Monday, March 2, 2009

The Ape in the Mirror

When I bought our HDTV after Christmas I decided to throw in a Blu-Ray disc set with the deal so I could see exactly what my PS3 could do with the latest video technology. The Blu-Ray I purchased was a splendid nature series narrated by David Attenborough and produced by the BBC entitled Planet Earth.

Each episode is filled with incredible photography and surprising information about our precious habitat on this pale blue dot of a home. What the viewer sees is often beautiful but sometimes it can be terrible as well. Nature does feed off nature, after all.

At the conclusion of the episode on "Jungles" there is a segment that made a tremendous impression on me. In the rain forests of Uganda, we saw a group of 150 male chimpanzees organize themselves and attack a neighboring territory. Their object was to drive the native chimps out and overtake their feeding grounds. Several were killed in the successful attack. Among the dead was an infant, its frail, limp body passed around from chimp to victorious chimp and eaten - almost ceremoniously - down to the skeleton after the battle was over.

I was shocked and amazed. I have never seen anything more "human" in the animal kingdom before.

As we were watching the attack I kept saying to Jennifer over and over: "This is just like 2001! The Dawn of Man! This is just like the way 2001 begins!"

And so it is. Apes fighting over control of scarce resources due primarily (we think) to the pressures of localized overpopulation.

Sound familiar? Not only is this exactly the way Kubrick chose to begin his magnificent film, it is precisely what we have observed in many primitive human tribes faced with similar situations.

Researching the topic after the episode I discovered that anthropologists and primate experts have been studying this behavior for a number of years. There is an intense disagreement about what it means and about what - if anything - it might suggest about the origins of war in humanity.

Pacifistic scientists are inclined to see the events as isolated incidents and certainly attributable to the need for resources due in no small measure to the encroachment of human development. They argue that there are important examples of cooperation among the chimpanzees as well (though I'm not sure this is between groups). Less apologetic scientists see it as a reflection of a deep-seated aggressiveness in higher forms of conscious culture.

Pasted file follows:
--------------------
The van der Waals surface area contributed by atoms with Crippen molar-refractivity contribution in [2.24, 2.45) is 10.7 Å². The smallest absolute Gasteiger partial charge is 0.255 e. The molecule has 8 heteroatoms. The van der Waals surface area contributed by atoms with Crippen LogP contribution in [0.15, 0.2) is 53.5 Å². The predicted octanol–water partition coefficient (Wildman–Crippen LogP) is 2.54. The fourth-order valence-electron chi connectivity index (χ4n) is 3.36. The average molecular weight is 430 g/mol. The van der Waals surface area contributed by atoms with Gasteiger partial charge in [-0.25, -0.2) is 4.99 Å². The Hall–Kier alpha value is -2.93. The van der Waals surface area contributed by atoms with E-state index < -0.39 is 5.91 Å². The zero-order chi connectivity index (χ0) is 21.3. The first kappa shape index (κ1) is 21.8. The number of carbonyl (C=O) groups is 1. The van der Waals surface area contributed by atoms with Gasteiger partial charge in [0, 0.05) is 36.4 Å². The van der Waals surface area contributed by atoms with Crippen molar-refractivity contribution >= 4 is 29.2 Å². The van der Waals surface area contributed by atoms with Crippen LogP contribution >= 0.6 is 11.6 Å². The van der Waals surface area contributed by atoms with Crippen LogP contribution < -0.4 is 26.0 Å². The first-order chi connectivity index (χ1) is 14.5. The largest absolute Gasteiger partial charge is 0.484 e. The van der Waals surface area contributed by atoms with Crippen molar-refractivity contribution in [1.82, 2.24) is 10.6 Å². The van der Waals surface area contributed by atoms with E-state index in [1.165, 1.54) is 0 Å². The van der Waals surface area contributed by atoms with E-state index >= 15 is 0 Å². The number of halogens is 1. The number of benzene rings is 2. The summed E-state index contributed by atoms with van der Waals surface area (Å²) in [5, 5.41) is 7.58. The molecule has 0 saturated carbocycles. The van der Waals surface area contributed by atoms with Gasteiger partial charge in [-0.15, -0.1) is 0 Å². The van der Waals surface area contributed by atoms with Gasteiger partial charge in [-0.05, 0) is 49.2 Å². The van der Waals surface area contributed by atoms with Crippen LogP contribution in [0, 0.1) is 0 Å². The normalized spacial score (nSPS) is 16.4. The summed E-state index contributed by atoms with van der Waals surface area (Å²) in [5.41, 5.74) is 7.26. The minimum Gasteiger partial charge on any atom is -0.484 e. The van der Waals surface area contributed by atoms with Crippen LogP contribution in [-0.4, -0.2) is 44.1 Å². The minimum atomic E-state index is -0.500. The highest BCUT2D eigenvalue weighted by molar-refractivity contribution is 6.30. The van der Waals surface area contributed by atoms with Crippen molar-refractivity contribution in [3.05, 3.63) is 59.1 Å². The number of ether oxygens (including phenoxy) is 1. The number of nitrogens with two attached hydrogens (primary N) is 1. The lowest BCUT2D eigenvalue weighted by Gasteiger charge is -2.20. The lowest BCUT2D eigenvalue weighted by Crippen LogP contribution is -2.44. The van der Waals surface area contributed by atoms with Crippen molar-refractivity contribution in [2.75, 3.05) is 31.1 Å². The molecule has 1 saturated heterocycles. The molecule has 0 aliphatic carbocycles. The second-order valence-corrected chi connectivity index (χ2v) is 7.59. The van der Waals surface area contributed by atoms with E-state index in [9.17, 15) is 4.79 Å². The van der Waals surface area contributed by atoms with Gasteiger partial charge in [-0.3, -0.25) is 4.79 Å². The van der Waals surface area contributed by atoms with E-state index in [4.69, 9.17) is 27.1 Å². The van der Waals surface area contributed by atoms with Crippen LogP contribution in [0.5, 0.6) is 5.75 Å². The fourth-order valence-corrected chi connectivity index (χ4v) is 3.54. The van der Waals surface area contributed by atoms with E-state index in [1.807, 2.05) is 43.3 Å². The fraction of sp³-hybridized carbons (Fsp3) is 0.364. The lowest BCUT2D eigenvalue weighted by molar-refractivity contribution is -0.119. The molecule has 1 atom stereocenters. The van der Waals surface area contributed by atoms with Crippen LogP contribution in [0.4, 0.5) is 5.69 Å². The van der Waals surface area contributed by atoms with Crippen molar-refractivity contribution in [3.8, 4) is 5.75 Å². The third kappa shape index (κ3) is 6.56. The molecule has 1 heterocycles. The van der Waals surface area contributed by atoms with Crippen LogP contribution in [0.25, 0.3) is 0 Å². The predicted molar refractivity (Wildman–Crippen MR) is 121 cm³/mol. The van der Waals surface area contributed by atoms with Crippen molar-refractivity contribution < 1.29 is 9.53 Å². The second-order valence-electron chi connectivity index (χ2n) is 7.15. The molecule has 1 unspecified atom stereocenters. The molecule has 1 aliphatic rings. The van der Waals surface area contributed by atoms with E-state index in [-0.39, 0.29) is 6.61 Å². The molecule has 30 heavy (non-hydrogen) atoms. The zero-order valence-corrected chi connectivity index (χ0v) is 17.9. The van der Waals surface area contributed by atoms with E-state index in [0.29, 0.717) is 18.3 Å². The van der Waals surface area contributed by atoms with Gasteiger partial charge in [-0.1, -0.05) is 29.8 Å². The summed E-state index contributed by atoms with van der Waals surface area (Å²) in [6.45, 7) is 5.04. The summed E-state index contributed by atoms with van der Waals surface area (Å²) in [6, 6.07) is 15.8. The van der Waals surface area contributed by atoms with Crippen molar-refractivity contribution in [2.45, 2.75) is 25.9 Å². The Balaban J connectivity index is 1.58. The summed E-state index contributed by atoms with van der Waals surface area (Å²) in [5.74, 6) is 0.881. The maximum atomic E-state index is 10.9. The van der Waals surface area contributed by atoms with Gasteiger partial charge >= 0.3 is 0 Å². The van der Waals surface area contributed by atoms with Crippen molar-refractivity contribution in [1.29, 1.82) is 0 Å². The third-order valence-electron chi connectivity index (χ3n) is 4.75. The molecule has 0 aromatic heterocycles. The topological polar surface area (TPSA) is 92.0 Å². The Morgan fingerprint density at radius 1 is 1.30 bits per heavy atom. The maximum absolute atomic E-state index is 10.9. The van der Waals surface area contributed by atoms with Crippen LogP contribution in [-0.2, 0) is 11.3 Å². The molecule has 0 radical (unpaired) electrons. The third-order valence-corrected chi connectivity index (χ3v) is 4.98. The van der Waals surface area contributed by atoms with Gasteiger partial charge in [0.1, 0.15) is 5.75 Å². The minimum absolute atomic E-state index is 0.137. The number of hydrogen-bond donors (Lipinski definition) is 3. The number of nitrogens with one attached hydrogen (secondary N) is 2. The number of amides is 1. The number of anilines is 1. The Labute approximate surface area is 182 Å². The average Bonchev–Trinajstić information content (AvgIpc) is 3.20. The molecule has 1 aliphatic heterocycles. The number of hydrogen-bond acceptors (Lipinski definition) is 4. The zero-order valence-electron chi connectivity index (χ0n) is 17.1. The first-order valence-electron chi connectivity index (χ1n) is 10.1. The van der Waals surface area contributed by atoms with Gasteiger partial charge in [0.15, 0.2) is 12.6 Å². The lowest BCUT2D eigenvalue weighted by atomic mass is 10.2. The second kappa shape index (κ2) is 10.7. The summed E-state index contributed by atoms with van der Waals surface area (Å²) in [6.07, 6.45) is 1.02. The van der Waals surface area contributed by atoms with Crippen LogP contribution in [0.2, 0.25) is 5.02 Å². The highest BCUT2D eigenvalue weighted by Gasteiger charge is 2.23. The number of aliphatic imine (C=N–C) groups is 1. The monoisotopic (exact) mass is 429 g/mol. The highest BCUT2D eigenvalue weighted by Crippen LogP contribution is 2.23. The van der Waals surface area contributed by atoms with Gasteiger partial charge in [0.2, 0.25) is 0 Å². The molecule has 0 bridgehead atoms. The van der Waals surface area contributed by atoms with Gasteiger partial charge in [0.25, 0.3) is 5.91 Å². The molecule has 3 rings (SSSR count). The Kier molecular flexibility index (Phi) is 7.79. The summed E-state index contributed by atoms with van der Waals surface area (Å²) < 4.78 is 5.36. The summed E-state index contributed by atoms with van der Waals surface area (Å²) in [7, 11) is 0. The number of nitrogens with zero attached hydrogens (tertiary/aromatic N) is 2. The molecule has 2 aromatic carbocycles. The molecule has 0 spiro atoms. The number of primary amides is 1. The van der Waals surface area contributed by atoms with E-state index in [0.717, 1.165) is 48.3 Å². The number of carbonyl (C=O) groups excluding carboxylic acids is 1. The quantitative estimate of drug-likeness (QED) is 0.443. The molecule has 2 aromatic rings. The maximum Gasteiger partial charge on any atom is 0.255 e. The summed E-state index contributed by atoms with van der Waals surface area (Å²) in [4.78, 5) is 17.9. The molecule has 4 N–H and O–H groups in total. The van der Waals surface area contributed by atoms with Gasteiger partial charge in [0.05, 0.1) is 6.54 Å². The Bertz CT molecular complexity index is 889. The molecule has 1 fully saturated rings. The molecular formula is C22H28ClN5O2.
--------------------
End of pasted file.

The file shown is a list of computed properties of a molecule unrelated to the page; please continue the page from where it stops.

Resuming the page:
No less a primate specialist than Jane Goodall has made note of a "four year war" among the primates of Gombe.

For me, nothing seems to adequately explain the cannibalism of infants captured and killed in such attacks, however. There is no "necessity" in this act. It seems to me to be entirely cultural, suited to an unstated need in the psychology of the chimpanzees themselves.

I am someone who believes war has always been with us. That war is as natural an expression of our humanity as, say, belief in deities or our need for love. Our expressed violence is a deeply rooted, possibly genetic, part of who we have been for countless generations.

Whether the chimpanzees of Uganda consciously choose to kill another group for the sake of killing or whether they do it out of a instinctual need to meet their basic needs for food and territory, the act of killing becomes something they come to know. And that knowledge cannot help but affect the culture of the group as it continues to struggle for existence.

To some degree it defines who they are.

I could pose the same questions about humanity. Surely, we are at the point where we can consciously choose not to go to war. We can negotiate. We can find other means not available to the chimps. But does that elevated awareness clearly possess any kind of ethical or moral high ground over the fact that almost everything about human history has been warlike?

Rational minds, we like to think, can reason through the need for war. But that has not been the case in the history of western civilization since the Enlightenment. Our wars, if not more numerous, have taken on unprecedented levels of death and destruction thanks to the inventions of rational minds.

Diplomacy and atomic bombs are all alien to the chimpanzee, but both are products of who humanity is. We reason among ourselves but we also pull the trigger.

Perhaps what we see in these Ugandan chimps is not the tragic behavior of an isolated group of primates. Perhaps it is a mirror in which we see not the savage beast of some irrational lesser evolved creature. Rather, it could be the familiar face of the highest primate of all - the one that sings and dances and makes policies of "preemptive wars" in the name of protecting a perceived, mythic liberty.

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